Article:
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LAN Analyzer and Protocol Decoder - CommView

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Introduction
About CommView
What's New
Using the Program
Overview
Selecting Network Interface for Monitoring
Latest IP Connections
Packets
Logging
Viewing Logs
Rules
Advanced Rules
Alarms
Reconstructing TCP Sessions
Reconstructing UDP Streams
Searching Packets
Statistics and Reports
Using Aliases
Packet Generator
Visual Packet Builder
NIC Vendor Identifier
Scheduler
Using Remote Agent
Using RPCAP
Capturing Decrypted SSL Traffic
Capturing Loopback Traffic
Port Reference
Setting Options
Frequently Asked Questions
VoIP Analysis
Introduction
Working with VoIP Analyzer
SIP and H.323 Sessions
RTP Streams
Registrations
Endpoints
Errors
Call Logging
Reports
Call Playback
Viewing VoIP Logs
Working with Lists in VoIP Analyzer
NVF Files
Advanced Topics
Capturing High Volume Traffic
Working with Multiple Instances
Running CommView in Invisible Mode
Command Line Parameters
Exchanging Data with Your Application
Custom Decoding
CommView Log Files Format
Information
How to Purchase CommView

Capturing Decrypted SSL Traffic

In addition to physical and virtual network adapters, CommView allows you to select one of the "Decrypted SSL" adapters for capturing and decrypting local SSL traffic. These are not real adapters; rather, they are emulated and called "adapters" for simplicity. When you capture decrypted local SSL traffic from these adapters, CommView emulates TCP packets using intercepted SSL sessions. As a result, you can work with those packets just like you would normally work with any other packets from real adapters.

When working with decrypted SSL traffic, please keep in mind the following:

·Only local SSL traffic can be decrypted. In other words, CommView (or any other software) cannot decrypt other computers' encrypted traffic. If it could, we would have probably received a multimillion-dollar award for the greatest breakthrough in cryptography.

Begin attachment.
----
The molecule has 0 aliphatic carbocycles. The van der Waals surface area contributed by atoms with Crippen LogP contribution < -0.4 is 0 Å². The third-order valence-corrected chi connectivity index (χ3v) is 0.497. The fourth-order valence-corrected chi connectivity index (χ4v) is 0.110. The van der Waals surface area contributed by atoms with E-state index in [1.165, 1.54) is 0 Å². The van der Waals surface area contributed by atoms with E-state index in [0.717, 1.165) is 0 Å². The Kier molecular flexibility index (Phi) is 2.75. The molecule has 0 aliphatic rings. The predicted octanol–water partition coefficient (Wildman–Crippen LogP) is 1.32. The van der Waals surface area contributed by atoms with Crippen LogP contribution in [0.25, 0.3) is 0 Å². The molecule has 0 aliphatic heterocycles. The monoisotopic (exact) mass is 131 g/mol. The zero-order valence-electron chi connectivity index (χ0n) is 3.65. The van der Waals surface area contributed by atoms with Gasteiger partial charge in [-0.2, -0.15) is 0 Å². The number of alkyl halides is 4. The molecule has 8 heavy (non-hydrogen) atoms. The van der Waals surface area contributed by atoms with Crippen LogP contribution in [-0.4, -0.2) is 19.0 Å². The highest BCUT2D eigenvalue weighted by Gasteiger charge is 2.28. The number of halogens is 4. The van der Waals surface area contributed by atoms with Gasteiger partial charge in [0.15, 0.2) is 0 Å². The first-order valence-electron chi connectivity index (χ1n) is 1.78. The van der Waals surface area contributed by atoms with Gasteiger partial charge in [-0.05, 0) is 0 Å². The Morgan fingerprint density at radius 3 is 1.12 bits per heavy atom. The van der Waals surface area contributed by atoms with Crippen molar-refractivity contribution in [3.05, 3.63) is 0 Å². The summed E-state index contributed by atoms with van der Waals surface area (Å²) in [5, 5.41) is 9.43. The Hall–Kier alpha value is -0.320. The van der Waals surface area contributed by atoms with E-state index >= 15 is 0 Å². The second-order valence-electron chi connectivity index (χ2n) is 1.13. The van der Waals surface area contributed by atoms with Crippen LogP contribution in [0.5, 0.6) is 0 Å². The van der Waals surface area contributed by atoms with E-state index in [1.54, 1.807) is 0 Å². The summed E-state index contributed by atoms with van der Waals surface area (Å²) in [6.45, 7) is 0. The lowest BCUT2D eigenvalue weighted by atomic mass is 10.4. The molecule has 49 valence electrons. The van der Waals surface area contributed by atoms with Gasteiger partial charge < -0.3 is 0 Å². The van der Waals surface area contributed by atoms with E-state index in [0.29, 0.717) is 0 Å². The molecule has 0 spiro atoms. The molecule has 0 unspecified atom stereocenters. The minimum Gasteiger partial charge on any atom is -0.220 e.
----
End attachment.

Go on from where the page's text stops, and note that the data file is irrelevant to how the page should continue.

·It is highly recommended that you close your browsers before you start capturing SSL traffic and open them after you have started capturing. This is necessary to make sure that the browsers are able to update their list of trusted certificates; CommView adds its certificate to the trusted store, thereby making it possible to intercept and decrypt SSL traffic.

·We cannot guarantee that CommView can decrypt each and every SSL session originating from your computer. Some applications use highly customized components for SSL encryption. We did, however, make sure that all modern popular browsers are supported.

·Once you have started capturing, some applications might complain about an "unknown" or "untrusted" SSL certificate. This is normal, as CommView acts as a middleman between the software running on your computer and the server it connects to. This involves temporary (only when CommView is capturing data) replacing of the server certificate with CommView’s own certificate. If you see such an "unknown certificate" message, simply restart the application in question. This should solve the problem in most cases. If this doesn't help, you may want to add CommView's certificate to the application's trusted certificate store, if it has one. The certificate can be found at C:\Program Files (x86)\CommView\certs\SSL\CommView CA 2.cer (for 64-bit Windows) or C:\Program Files\CommView\certs\SSL\CommView CA 2.cer (for 32-bit Windows). If this doesn't help either, unfortunately there is nothing we can do.

·The TCP/IP packets that you see in this capture mode are emulated. This means that they have artificial Ethernet, IP, and TCP headers. Such packets have specific source and destination MAC addresses: 00:00:00:00:10 and 00:00:00:00:20 for inbound packets and vice versa for outbound packets. They also have emulated SEQ and ACK values.

·Because packets are emulated, they may not fully reflect the structure of the real SSL session. For example, a 10,000-byte-long SSL-encrypted Web page sent to your browser may be transferred using 7 or 8 encrypted TCP packets in reality, but in CommView, the entire page may be presented as a single 10,000-byte-long TCP packet that contains decrypted data. Similarly, SSL session handshakes are not displayed, as they carry no useable payload.

There are three types of decrypted SSL emulated adapters to choose from:

1.Local SSL (Decrypted)

2.Local SSL (Decrypted) + HTTP

3.Local SSL (Decrypted) + TCP

The first one captures only SSL sessions. The second one captures SSL sessions and HTTP (unencrypted) sessions. The third one captures SSL sessions and any other TCP sessions. Please note that all of the three modes present emulated TCP sessions, with the specificities described above. If you want to see original, unmodified packets as sent/received by your network adapter, then select that adapter rather than one of the emulated adapters in CommView.